Less companies are requiring a college degree, especially in manufacturing and production jobs that are hard to fill in industries like food manufacturing, aviation and aerospace and chemical manufacturing.

And why did Student A fall short of their potential?

Student A did not have the interest nor the desire to develop into an accomplished musician, despite their parent’s pedigree.

Despite their natural talents and their access to the best instructors and talent peers at Julliard.

Student A was capable, but not trainable nor compliant to the continually increasing standards and performance level necessary to succeed at each subsequent stage of development.

Student A never developed.

Diversity and Inclusion in Hiring = Expanding your Talent Pipelines to Find More Student B’s

Industrial-plant-diversity-inclusion-crystal-kwok-xD5SWy7hMbw-unsplash-1

When it comes to diversity and inclusion in hiring and talent acquisition.

Companies with hard to fill roles often handcuff themselves by putting unnecessary requirements in job descriptions.

The must-haves come in all shapes and sizes:

Must have a Masters degree in Biology
Must have a degree in Mechanical Engineering
Must have 10 years experience working in aviation and aerospace

Even with the best of intentions, you may be importing biases into your job postings and job descriptions that limit the Student B’s who may not have had access to education.

They may have been blocked from access to required industry exposure for far worse reasons – systemic racism, sex-based discrimination and archaic hiring practices all contribute to today’s Student B’s not having the years of experience necessary for today’s jobs.

And so the jobs sit open, and the company’s performance lags, and great high-potential employees are left outside the gates.

Diversity and Inclusion = Fill your Jobs Fast with Future All Stars

So what can you do today?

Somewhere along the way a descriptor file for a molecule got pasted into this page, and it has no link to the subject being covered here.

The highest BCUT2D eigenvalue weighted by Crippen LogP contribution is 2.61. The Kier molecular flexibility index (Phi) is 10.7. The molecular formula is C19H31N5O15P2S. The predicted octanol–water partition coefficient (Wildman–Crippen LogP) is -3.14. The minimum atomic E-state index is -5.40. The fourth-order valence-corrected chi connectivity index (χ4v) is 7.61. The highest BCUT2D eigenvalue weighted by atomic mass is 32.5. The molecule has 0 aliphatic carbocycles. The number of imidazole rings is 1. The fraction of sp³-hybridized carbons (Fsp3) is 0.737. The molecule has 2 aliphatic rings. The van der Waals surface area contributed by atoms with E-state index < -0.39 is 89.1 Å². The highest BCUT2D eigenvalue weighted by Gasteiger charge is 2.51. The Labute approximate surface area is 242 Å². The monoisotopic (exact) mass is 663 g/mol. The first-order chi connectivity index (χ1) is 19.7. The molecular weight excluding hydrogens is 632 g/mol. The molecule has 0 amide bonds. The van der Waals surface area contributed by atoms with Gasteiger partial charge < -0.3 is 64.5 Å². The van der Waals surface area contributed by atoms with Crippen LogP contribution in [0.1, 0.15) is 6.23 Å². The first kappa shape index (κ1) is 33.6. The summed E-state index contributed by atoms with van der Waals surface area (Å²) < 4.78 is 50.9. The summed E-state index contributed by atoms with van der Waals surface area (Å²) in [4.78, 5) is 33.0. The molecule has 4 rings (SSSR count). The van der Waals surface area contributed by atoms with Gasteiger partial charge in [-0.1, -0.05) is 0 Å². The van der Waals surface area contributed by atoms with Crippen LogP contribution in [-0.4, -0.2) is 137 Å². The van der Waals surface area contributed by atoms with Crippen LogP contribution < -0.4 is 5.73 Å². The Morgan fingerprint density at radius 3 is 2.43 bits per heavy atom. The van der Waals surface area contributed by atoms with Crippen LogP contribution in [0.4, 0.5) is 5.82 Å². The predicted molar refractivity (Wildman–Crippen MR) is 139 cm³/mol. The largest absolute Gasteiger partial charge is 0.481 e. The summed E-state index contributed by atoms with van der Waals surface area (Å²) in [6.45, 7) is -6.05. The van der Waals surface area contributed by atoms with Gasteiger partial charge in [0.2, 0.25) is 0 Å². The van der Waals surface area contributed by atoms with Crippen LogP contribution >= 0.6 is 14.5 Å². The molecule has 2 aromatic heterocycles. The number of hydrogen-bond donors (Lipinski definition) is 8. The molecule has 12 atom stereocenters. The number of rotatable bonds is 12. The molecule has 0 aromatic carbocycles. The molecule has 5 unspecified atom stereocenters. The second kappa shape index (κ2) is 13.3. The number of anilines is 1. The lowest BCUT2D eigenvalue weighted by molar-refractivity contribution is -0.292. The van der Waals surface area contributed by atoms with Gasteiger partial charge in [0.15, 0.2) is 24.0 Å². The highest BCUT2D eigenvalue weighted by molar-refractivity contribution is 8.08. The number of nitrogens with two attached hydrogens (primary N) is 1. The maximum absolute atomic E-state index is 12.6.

If you’re a hiring manager, start with your own department.

Are there any must-haves that can be eliminated or downgraded that open up the job to more high-potential candidates?

Beyond the functional and industry specific requirements for the open job, what are the key behavioral traits that most impact the success of the next hire?

I’ll give you a head start.

Look for:

Trainability
A curiosity and desire to learn
A high appetite for success
A motivation that goes beyond just collecting a check

Then ask yourself: what training resources and time can I or members of my team set aside to train up a Student B if we hired them?

At the end of this exercise, your job description and job posting may have a couple less bullet points.

And you’ll likely have to put some time into an on-boarding plan and a shuffling of some responsibilities for training up the new hire.

You’ll also have to learn some new interview questions to uncover the attributes that a high-potential, low functional experience will need to survive the onboarding process and learn the ropes quickly.

Sound like a lot of work? Wondering what the payoff is?

The immediate payoff is more candidates.

The longer-term payoff is a set of employees who were given access, given a chance and offered on-the-job training to improve their lot in life.

The longer-term payoff is a high functioning department with employees who have an appreciation and higher degree of loyalty.

These are all things a hiring manager can control.

Diversity and Inclusion in Hiring | What can you do?

To summarize, here’s what you can do as a hiring manager or a talent acquisition and HR leader in a position to influence your hiring managers.

Develop an acute awareness of the behavioral traits, work style and personal interests required for each role in each functional area of your department.

Immediately strive for a more disciplined approach to recruitment, selection and hiring to those specific traits, styles and interests.

Commit time and energy to refining your department’s onboarding process keeping in mind the Student B who’ll have less experience, little industry experience and less functional skills than you’ve had in the past.

The end result?

A more diverse and inclusive department, company and workforce.

And what did it take to implement this?

Hiring managers on the ground doing what’s in their own best interests….from the bottom up.

By investing some time and energy in stripping away barriers to their jobs, the hiring manager gives themselves more access to high-potential Student B’s who can outperform your previous hires.

About the author

Bob Pudlock is a top executive recruiter in Florida with an extensive network of hard to find manufacturing talent for his clients’ hardest to fill manufacturing jobs in Florida.

If you’d like to have an exploratory call with Bob to determine if he’s the right recruiter to capture talent for your manufacturing business in Florida, click on the button below.